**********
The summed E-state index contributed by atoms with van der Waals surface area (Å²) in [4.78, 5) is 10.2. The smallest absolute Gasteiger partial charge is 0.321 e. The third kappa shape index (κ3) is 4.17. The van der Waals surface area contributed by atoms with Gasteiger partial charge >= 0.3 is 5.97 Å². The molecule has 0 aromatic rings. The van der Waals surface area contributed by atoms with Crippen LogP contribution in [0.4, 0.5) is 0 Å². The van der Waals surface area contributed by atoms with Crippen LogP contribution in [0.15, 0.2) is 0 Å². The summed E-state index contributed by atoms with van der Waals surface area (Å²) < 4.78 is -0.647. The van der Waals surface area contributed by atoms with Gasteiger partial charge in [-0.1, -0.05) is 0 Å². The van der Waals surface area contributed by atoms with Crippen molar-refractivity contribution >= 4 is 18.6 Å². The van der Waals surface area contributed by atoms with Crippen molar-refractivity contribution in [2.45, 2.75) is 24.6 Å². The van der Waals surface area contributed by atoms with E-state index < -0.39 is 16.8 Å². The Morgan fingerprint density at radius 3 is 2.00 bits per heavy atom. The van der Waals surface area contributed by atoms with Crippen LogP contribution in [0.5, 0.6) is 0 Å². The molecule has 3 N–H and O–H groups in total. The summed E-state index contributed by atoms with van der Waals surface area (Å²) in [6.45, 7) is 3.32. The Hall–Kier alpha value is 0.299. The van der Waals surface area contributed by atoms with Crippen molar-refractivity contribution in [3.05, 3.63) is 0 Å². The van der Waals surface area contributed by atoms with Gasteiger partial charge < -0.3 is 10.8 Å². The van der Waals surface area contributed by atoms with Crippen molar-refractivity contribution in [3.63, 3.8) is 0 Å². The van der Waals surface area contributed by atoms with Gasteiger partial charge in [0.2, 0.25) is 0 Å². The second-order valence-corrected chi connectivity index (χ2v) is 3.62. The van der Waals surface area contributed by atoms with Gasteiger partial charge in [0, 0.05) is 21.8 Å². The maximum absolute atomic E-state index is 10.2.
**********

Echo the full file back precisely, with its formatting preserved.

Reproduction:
The summed E-state index contributed by atoms with van der Waals surface area (Å²) in [4.78, 5) is 10.2. The smallest absolute Gasteiger partial charge is 0.321 e. The third kappa shape index (κ3) is 4.17. The van der Waals surface area contributed by atoms with Gasteiger partial charge >= 0.3 is 5.97 Å². The molecule has 0 aromatic rings. The van der Waals surface area contributed by atoms with Crippen LogP contribution in [0.4, 0.5) is 0 Å². The van der Waals surface area contributed by atoms with Crippen LogP contribution in [0.15, 0.2) is 0 Å². The summed E-state index contributed by atoms with van der Waals surface area (Å²) < 4.78 is -0.647. The van der Waals surface area contributed by atoms with Gasteiger partial charge in [-0.1, -0.05) is 0 Å². The van der Waals surface area contributed by atoms with Crippen molar-refractivity contribution >= 4 is 18.6 Å². The van der Waals surface area contributed by atoms with Crippen molar-refractivity contribution in [2.45, 2.75) is 24.6 Å². The van der Waals surface area contributed by atoms with E-state index < -0.39 is 16.8 Å². The Morgan fingerprint density at radius 3 is 2.00 bits per heavy atom. The van der Waals surface area contributed by atoms with Crippen LogP contribution in [0.5, 0.6) is 0 Å². The molecule has 3 N–H and O–H groups in total. The summed E-state index contributed by atoms with van der Waals surface area (Å²) in [6.45, 7) is 3.32. The Hall–Kier alpha value is 0.299. The van der Waals surface area contributed by atoms with Crippen molar-refractivity contribution in [3.05, 3.63) is 0 Å². The van der Waals surface area contributed by atoms with Gasteiger partial charge < -0.3 is 10.8 Å². The van der Waals surface area contributed by atoms with Crippen molar-refractivity contribution in [3.63, 3.8) is 0 Å². The van der Waals surface area contributed by atoms with Gasteiger partial charge in [0.2, 0.25) is 0 Å². The second-order valence-corrected chi connectivity index (χ2v) is 3.62. The van der Waals surface area contributed by atoms with Gasteiger partial charge in [0, 0.05) is 21.8 Å². The maximum absolute atomic E-state index is 10.2.